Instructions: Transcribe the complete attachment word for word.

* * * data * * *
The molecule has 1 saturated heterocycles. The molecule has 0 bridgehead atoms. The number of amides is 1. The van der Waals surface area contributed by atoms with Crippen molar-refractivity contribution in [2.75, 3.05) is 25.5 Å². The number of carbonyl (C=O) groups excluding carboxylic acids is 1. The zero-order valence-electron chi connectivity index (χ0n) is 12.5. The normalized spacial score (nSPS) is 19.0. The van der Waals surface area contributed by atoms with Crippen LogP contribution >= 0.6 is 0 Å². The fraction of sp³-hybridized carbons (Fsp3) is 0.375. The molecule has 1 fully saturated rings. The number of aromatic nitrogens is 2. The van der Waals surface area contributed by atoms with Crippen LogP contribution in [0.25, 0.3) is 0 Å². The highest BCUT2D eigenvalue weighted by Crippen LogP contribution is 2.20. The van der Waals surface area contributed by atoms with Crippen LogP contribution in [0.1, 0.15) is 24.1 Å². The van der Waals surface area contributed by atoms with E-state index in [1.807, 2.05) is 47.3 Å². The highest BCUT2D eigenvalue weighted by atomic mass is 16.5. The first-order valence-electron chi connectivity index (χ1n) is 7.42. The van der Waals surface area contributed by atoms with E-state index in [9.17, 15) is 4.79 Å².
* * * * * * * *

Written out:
The molecule has 1 saturated heterocycles. The molecule has 0 bridgehead atoms. The number of amides is 1. The van der Waals surface area contributed by atoms with Crippen molar-refractivity contribution in [2.75, 3.05) is 25.5 Å². The number of carbonyl (C=O) groups excluding carboxylic acids is 1. The zero-order valence-electron chi connectivity index (χ0n) is 12.5. The normalized spacial score (nSPS) is 19.0. The van der Waals surface area contributed by atoms with Crippen LogP contribution >= 0.6 is 0 Å². The fraction of sp³-hybridized carbons (Fsp3) is 0.375. The molecule has 1 fully saturated rings. The number of aromatic nitrogens is 2. The van der Waals surface area contributed by atoms with Crippen LogP contribution in [0.25, 0.3) is 0 Å². The highest BCUT2D eigenvalue weighted by Crippen LogP contribution is 2.20. The van der Waals surface area contributed by atoms with Crippen LogP contribution in [0.1, 0.15) is 24.1 Å². The van der Waals surface area contributed by atoms with E-state index in [1.807, 2.05) is 47.3 Å². The highest BCUT2D eigenvalue weighted by atomic mass is 16.5. The first-order valence-electron chi connectivity index (χ1n) is 7.42. The van der Waals surface area contributed by atoms with E-state index in [9.17, 15) is 4.79 Å².